Oppenheimer Review featured

‘Oppenheimer’ – Extraordinary, riveting, explosive

(Disclaimer: I will purely be reviewing this movie based on its digestible entertainment value and am unable to comment on any inaccuracies that may exist.)

I’m not a history buff and biopic films aren’t really my thing – the last one I watched was probably Ford v. Ferrari (2019).

But when the whole world was taking an interest in the biopic directed about the father of the atomic bomb, I couldn’t help but notice.

Oppenheimer (2023) is directed by leading filmmaker Christopher Nolan, who is well known for his complex, epic movies like The Dark Knight (2008), Inception (2010), and Interstellar (2014).

Oppenheimer Review - Cillian Murphy
Photo: Oppenheimer (2023)

For me, I was more interested in Cillian Murphy, the actor who plays J. Robert Oppenheimer.

He is known for starring in the Peaky Blinders (2013-2022) TV series as Tommy Shelby, a calm and ruthless character with too many flaws to count.

Even though I knew hardly anything about the development of the atomic bomb, I knew I had to check this epic biographical film out.

Plot: A man’s life, condensed in three hours

Oppenheimer Review - Bomb in the Air
Photo: Oppenheimer (2023)

When I went to purchase the tickets for Oppenheimer, I was taken aback by the duration listed – the movie is 3 hours long.

I was a little apprehensive when I sat down in my seat. Could a movie really capture my attention for a full 3 hours straight?

The answer is, perhaps unsurprisingly, yes.

Although Oppenheimer is a seriously long film, each scene goes by very quickly. It’s a fast-paced film that doesn’t linger and doesn’t let you sit in your seat waiting for the movie to be over.

After all, the film isn’t just a simple movie, it is essentially a summary of a man’s life. A man who you can hardly deny as being far from ordinary.

The story in the film Oppenheimer can be split into three acts:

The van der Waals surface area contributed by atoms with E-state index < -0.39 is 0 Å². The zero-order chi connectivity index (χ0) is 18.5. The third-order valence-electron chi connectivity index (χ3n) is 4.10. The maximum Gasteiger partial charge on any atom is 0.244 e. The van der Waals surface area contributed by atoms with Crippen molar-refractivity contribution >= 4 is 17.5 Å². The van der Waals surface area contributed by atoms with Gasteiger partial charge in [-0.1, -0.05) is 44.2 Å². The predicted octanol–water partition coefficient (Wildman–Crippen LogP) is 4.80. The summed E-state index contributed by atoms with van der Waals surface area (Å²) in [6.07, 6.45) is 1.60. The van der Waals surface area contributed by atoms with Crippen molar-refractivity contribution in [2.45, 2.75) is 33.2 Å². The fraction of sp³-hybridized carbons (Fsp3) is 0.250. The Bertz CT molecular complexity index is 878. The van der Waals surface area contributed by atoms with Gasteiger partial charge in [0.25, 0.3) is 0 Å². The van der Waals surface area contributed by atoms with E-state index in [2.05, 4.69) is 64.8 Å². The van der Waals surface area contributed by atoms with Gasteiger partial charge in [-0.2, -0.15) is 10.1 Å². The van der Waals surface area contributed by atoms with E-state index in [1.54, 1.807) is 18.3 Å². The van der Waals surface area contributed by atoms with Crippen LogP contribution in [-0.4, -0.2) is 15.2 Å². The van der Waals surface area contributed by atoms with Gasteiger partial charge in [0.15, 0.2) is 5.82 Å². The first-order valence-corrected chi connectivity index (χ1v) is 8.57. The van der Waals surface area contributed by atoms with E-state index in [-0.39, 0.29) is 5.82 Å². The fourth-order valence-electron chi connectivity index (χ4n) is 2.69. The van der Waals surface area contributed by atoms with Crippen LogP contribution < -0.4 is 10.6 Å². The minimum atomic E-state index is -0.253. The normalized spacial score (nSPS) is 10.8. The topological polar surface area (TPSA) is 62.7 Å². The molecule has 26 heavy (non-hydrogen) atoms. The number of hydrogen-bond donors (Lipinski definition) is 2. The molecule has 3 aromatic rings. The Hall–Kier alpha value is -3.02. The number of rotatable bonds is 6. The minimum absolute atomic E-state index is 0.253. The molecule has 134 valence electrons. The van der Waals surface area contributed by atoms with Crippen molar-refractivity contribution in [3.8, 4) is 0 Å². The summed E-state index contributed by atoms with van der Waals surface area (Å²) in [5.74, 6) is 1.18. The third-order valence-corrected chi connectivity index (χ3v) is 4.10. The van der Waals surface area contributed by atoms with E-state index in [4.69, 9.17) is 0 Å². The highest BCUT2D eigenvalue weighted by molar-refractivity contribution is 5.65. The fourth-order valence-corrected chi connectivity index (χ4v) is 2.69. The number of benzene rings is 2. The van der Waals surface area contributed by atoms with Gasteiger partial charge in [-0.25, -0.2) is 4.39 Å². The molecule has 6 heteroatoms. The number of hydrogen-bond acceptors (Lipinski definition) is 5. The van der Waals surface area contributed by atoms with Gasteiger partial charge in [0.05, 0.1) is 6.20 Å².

1. The life of Oppenheimer as a promising, brilliant young academic with some rather controversial friends.
  2. The development of the atomic bomb, from the recruitment of scientists to the testing of the weapon.
  3. The life of Oppenheimer after the dropping of the bomb on Hiroshima and Nagasaki.
Oppenheimer Review - A Push of a Button
Photo: Oppenheimer (2023)

Yet the film doesn’t tell the story in a chronological order. As the story of Oppenheimer unfolds, it is intertwined with scenes of interrogation.

I’ll admit, with how quick the movie goes and my general difficulty in remembering names, it can be difficult to keep up with which character is being referred to.

But you don’t need to remember all the names to get the story, especially since not everyone is necessarily important to the plot – just like real life, people come and go in the life of Oppenheimer.

At the same time, I recently chanced upon a scathing online review of the movie.

The person who left it labelled the Oppenheimer film as Christopher Nolan’s ‘weakest film yet’. He mentioned that the story was not complex like his other films, and that any 5-star reviews were definitely from bots.

To that, I’ll say – a story does not have to be overly complex, and perhaps life is simpler than fiction at times.

Acting: A star-studded cast chosen for skill rather than name

Oppenheimer Review - Robert Downey Jr
Photo: Oppenheimer (2023)

A lot of the times with feature movies, you often get a lot of films where they just pick an actor or actress just because they’re trending now.

At first glance, you might not realise that Oppenheimer has many big names attached to it, because most promotional images show Cillian Murphy alone.

While Cillian Murphy is a talented, well-known actor, you might be more familiar with the names of Matt Damon (The Martian, 2015), Emily Blunt (A Quiet Place, 2018), and Robert Downey Jr. (Ironman, 2008).

Oppenheimer Review - Emily Blunt
Photo: Oppenheimer (2023)

You can tell that every single performer in this movie is carefully selected for their acting chops.

The Oppenheimer film is serious and oftentimes dark. It’s a film that everyone has to give their all, or else the film would fall flat and the immersion of this true, larger than life story would be broken.

Although seeing a famous face here and there does occasionally break you out of it, the way each performer delivers their lines makes you quickly believe that they are who they’re playing.

I must of course, praise Cillian Murphy for his captivating performance as Oppenheimer.

Oppenheimer Review - Stressed Oppenheimer
Photo: Oppenheimer (2023)

Every time he’s on the screen, it’s like he is a magnet pulling your attention and you can’t look away.